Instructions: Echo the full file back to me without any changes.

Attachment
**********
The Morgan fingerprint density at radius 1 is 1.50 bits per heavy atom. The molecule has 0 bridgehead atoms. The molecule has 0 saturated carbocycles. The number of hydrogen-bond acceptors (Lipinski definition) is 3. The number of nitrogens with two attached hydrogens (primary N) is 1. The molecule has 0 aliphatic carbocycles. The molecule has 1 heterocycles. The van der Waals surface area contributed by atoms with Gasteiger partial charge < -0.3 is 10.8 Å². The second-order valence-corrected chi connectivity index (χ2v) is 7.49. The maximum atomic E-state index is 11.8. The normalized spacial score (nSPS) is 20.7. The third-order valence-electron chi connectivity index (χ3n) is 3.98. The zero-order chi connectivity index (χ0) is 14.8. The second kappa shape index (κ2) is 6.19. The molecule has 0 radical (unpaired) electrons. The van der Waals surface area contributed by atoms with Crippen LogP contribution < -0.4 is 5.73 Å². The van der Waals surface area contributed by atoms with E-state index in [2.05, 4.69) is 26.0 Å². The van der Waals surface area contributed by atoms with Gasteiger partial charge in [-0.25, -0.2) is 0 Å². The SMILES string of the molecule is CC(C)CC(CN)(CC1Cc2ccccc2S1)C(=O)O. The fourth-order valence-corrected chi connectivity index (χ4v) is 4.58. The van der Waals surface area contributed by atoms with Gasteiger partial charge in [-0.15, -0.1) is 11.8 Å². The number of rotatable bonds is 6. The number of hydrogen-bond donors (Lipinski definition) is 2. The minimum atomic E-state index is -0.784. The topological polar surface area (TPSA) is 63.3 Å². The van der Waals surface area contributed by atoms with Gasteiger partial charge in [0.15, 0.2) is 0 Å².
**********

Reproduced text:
The Morgan fingerprint density at radius 1 is 1.50 bits per heavy atom. The molecule has 0 bridgehead atoms. The molecule has 0 saturated carbocycles. The number of hydrogen-bond acceptors (Lipinski definition) is 3. The number of nitrogens with two attached hydrogens (primary N) is 1. The molecule has 0 aliphatic carbocycles. The molecule has 1 heterocycles. The van der Waals surface area contributed by atoms with Gasteiger partial charge < -0.3 is 10.8 Å². The second-order valence-corrected chi connectivity index (χ2v) is 7.49. The maximum atomic E-state index is 11.8. The normalized spacial score (nSPS) is 20.7. The third-order valence-electron chi connectivity index (χ3n) is 3.98. The zero-order chi connectivity index (χ0) is 14.8. The second kappa shape index (κ2) is 6.19. The molecule has 0 radical (unpaired) electrons. The van der Waals surface area contributed by atoms with Crippen LogP contribution < -0.4 is 5.73 Å². The van der Waals surface area contributed by atoms with E-state index in [2.05, 4.69) is 26.0 Å². The van der Waals surface area contributed by atoms with Gasteiger partial charge in [-0.25, -0.2) is 0 Å². The SMILES string of the molecule is CC(C)CC(CN)(CC1Cc2ccccc2S1)C(=O)O. The fourth-order valence-corrected chi connectivity index (χ4v) is 4.58. The van der Waals surface area contributed by atoms with Gasteiger partial charge in [-0.15, -0.1) is 11.8 Å². The number of rotatable bonds is 6. The number of hydrogen-bond donors (Lipinski definition) is 2. The minimum atomic E-state index is -0.784. The topological polar surface area (TPSA) is 63.3 Å². The van der Waals surface area contributed by atoms with Gasteiger partial charge in [0.15, 0.2) is 0 Å².